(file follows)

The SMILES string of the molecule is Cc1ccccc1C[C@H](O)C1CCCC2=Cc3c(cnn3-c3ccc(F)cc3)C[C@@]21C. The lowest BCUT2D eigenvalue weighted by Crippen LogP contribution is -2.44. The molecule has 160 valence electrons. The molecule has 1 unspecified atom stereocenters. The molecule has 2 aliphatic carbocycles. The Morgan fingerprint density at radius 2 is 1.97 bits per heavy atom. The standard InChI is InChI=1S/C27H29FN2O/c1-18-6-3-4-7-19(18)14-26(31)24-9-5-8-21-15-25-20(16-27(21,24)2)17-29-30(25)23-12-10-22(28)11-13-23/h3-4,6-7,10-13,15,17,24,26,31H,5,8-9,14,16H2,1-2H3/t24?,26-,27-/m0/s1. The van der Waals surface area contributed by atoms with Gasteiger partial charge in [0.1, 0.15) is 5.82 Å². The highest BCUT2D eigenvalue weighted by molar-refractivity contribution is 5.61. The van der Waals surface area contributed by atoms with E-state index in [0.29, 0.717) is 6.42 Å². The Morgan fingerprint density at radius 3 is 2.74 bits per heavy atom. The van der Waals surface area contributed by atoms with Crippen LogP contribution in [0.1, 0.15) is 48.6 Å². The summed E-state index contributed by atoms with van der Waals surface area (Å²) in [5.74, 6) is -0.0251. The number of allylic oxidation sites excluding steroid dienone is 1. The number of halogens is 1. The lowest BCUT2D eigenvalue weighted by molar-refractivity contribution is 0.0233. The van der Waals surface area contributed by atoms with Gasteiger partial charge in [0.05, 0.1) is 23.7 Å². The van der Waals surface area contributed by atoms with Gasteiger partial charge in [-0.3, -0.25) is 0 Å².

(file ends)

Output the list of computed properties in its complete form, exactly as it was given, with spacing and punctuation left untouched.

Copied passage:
The SMILES string of the molecule is Cc1ccccc1C[C@H](O)C1CCCC2=Cc3c(cnn3-c3ccc(F)cc3)C[C@@]21C. The lowest BCUT2D eigenvalue weighted by Crippen LogP contribution is -2.44. The molecule has 160 valence electrons. The molecule has 1 unspecified atom stereocenters. The molecule has 2 aliphatic carbocycles. The Morgan fingerprint density at radius 2 is 1.97 bits per heavy atom. The standard InChI is InChI=1S/C27H29FN2O/c1-18-6-3-4-7-19(18)14-26(31)24-9-5-8-21-15-25-20(16-27(21,24)2)17-29-30(25)23-12-10-22(28)11-13-23/h3-4,6-7,10-13,15,17,24,26,31H,5,8-9,14,16H2,1-2H3/t24?,26-,27-/m0/s1. The van der Waals surface area contributed by atoms with Gasteiger partial charge in [0.1, 0.15) is 5.82 Å². The highest BCUT2D eigenvalue weighted by molar-refractivity contribution is 5.61. The van der Waals surface area contributed by atoms with E-state index in [0.29, 0.717) is 6.42 Å². The Morgan fingerprint density at radius 3 is 2.74 bits per heavy atom. The van der Waals surface area contributed by atoms with Crippen LogP contribution in [0.1, 0.15) is 48.6 Å². The summed E-state index contributed by atoms with van der Waals surface area (Å²) in [5.74, 6) is -0.0251. The number of allylic oxidation sites excluding steroid dienone is 1. The number of halogens is 1. The lowest BCUT2D eigenvalue weighted by molar-refractivity contribution is 0.0233. The van der Waals surface area contributed by atoms with Gasteiger partial charge in [0.05, 0.1) is 23.7 Å². The van der Waals surface area contributed by atoms with Gasteiger partial charge in [-0.3, -0.25) is 0 Å².